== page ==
There are so many highlights in the Indian subcontinent that small towns like Orccha can easily be overlooked.
Founded in the 16th century, this capital of a former Rajput state in northern India boasts some beautiful examples of Mughal architecture.
As I only vaguely knew before visiting India, the Muslim Mughal Empire ruled large parts of India for three centuries. During that period they built some of the country’s most impressive landmarks, such as the Taj Mahal, Agra Fort and Delhi’s Red Fort.
My visit to Orccha was far too brief to see everything (just a couple of hours), but enough to marvel at what’s probably its main attraction, the stunning Jehangir Mahal.
Orchha is a sleepy town that seems very far from the overwhelming crowds of Jaipur or Delhi. As far as I could tell, these two street scenes represent well “urban” life in this town.
(All photos are © Fernando Cortés-Cabanillas. Please contact me if you’d like to use them).
Even in its relatively poor state of conservation, Jehangir Mahal palace impressed me right away. Thankfully, there were no more a couple dozen visitors, so the visit was really pleasant.
The exquisite remnants of paintings on walls and ceilings depicted the usual mix of battle and religious scenes, and gave a rough idea of the palace’s magnificence at the time of its construction in early 17th century.
Mughal (or Indo-Islamic) architecture mixes Persian, Islamic and Indian elements such as onion-shaped domes, latticework windows and covered walkways.
At the back of the palace, overlooking the valley, we found this gate with exquisite carvings and two stone elephant statues.
The three levels of the palace showed a complex array of galleries, platforms, staircases, domes and hanging balconies.
Looking across the courtyard from the upper levels, there was something almost Escheresque about the architecture.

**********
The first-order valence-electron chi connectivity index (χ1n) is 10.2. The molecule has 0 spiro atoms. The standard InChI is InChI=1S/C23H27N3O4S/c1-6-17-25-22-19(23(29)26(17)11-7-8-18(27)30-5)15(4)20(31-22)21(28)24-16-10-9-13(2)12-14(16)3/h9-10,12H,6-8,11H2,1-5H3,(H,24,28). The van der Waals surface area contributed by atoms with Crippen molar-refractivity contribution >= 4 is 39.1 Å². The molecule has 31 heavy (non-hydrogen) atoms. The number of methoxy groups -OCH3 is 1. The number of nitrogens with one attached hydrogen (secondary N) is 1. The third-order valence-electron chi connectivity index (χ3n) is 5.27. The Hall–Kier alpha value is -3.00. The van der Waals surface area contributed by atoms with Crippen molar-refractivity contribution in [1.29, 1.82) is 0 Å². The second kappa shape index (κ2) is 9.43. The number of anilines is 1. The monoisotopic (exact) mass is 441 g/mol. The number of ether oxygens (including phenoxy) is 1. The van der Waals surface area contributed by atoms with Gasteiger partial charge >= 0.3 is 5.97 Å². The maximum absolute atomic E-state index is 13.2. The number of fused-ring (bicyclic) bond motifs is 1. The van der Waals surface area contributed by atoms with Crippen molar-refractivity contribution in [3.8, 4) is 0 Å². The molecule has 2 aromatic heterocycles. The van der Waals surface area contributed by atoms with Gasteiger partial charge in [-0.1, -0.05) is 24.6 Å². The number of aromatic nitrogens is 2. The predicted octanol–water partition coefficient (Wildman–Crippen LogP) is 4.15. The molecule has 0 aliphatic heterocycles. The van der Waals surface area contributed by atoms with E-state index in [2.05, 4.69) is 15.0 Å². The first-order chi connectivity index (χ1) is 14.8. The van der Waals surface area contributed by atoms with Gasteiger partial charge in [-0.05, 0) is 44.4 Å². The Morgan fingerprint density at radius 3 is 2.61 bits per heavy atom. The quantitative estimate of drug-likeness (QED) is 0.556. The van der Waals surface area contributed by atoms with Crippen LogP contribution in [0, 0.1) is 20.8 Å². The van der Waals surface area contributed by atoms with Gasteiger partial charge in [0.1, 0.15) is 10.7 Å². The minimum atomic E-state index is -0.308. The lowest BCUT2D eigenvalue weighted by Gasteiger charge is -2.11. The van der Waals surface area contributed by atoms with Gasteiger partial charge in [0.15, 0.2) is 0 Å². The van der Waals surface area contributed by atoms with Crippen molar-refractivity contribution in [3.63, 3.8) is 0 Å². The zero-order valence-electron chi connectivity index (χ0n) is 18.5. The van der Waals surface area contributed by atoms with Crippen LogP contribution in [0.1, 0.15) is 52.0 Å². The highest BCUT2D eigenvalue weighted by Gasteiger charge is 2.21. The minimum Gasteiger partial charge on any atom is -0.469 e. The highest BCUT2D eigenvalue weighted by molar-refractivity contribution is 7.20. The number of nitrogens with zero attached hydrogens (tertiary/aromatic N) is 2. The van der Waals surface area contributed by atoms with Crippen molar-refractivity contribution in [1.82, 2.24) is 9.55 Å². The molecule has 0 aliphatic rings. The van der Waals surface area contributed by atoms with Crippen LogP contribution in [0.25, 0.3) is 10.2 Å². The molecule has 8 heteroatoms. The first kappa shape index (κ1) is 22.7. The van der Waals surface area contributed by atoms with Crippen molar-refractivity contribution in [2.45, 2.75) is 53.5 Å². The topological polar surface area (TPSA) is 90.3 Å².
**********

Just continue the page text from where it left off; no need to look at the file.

In its heyday, many of the palace’s walls were decorated with beautiful turquoise tiles, of which only a small fraction remain today. Here you can see some in the row under this balcony, or at the upper level of the tower in the second picture.
The numerous domes and latticework galleries in the uppermost level made for some interesting silhouette photos against the late-afternoon sun.
The last part of our rushed visit to Orchha took us to a narrow bridge across river Betwa for sunset views of the royal cenotaphs (chhatris). There are about a dozen of these memorial structures honoring the rulers of Orchha.
Although you can see some power lines running across the top half of the photo (which I found to be a regular niggle in the palace too), I had to clone out in postprocessing three more obvious ones that would’ve ruined the shot.
All in all, Orchha was a really pleasant surprise, and I think most people in the group I was travelling with felt the same. Not only the architecture was stunning, but the place was mostly tourist-free, which is always a bonus. If you’re in the area on your way to Khajuraho temples, I think you really should make a stop in Orchha.
What do you think? Let me know in the comments!